There’s a $1.5B Hole in the Budget. How Do CT Leaders Plan to Fill It?May 17, 2017
Reclaim Connecticut compares and contrasts the proposals from Gov. Dan Malloy (D-Conn.), leading Democrats, and leading Republicans.
Connecticut has a new $1.45 billion hole in its two-year budget. This, of course, is on top of the $3.6 billion deficit already anticipated for fiscal years (FYs) 2018 and 2019.
Here’s how various state leaders have proposed closing the $1.45 billion hole. (Note: this is only an analysis of proposals to meet the new, $1.45 billion hole, not the existing $3.6 billion deficit).
Gov. Dan Malloy (D-Conn.) relies largely on spending cuts ($533M, or 36%) and reductions to local aid ($710M, or 48%) to reach $1.45 billion.
However, local officials have warned reductions to local aid will lead to property tax hikes, and Malloy’s budget also raises $160M in new revenue that mostly comes from a tax on high-value homes.
Connecticut Democrats in the House and Senate rely on a mix of spending cuts ($440M, or 30%), reduction to local aid ($420M, or 28%), and tax increases ($450M, or 31%) to reach $1.45 billion.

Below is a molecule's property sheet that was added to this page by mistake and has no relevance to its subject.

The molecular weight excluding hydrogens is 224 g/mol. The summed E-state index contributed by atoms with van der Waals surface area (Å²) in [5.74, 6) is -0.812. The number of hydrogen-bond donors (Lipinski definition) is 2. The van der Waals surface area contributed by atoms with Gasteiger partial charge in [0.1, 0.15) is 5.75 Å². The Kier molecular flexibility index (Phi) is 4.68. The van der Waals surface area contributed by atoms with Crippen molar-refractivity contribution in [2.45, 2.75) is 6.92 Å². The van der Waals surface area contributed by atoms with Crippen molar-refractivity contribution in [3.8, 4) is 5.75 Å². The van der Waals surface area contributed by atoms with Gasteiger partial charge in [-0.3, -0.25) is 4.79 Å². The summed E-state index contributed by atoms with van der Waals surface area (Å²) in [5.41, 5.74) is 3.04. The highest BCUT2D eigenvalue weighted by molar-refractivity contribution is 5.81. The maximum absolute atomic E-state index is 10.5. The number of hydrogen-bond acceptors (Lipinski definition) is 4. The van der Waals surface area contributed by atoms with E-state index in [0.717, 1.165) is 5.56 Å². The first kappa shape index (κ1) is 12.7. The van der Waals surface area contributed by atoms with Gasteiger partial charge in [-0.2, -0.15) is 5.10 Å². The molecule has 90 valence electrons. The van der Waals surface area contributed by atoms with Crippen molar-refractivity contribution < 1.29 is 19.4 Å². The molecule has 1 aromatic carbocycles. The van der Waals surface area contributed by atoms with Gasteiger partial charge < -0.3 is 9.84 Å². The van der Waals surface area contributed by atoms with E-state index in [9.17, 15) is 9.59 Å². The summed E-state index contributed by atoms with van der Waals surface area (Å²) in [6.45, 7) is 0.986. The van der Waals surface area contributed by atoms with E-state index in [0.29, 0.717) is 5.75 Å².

A majority of the tax hike comes from legalizing and taxing recreational marijuana (~$240M, 53%) and unspecified “application & licensing fees” ($160M, 35%).
CT SENATE REPUBLICANS
Connecticut Senate Republicans do not raise any major taxes. Instead, the rely on more savings from the state’s labor unions ($663M, or 45%) and spending cuts ($324M, or 22%).
Connecticut Senate Republicans also take $320M (22%) from a program that funds clean energy and puts it into the General Fund.
CT HOUSE REPUBLICANS
Like Connecticut Senate Republicans, Connecticut House Republicans do not raise any major taxes. They make spending cuts across the board to close the $1.45 billion gap.
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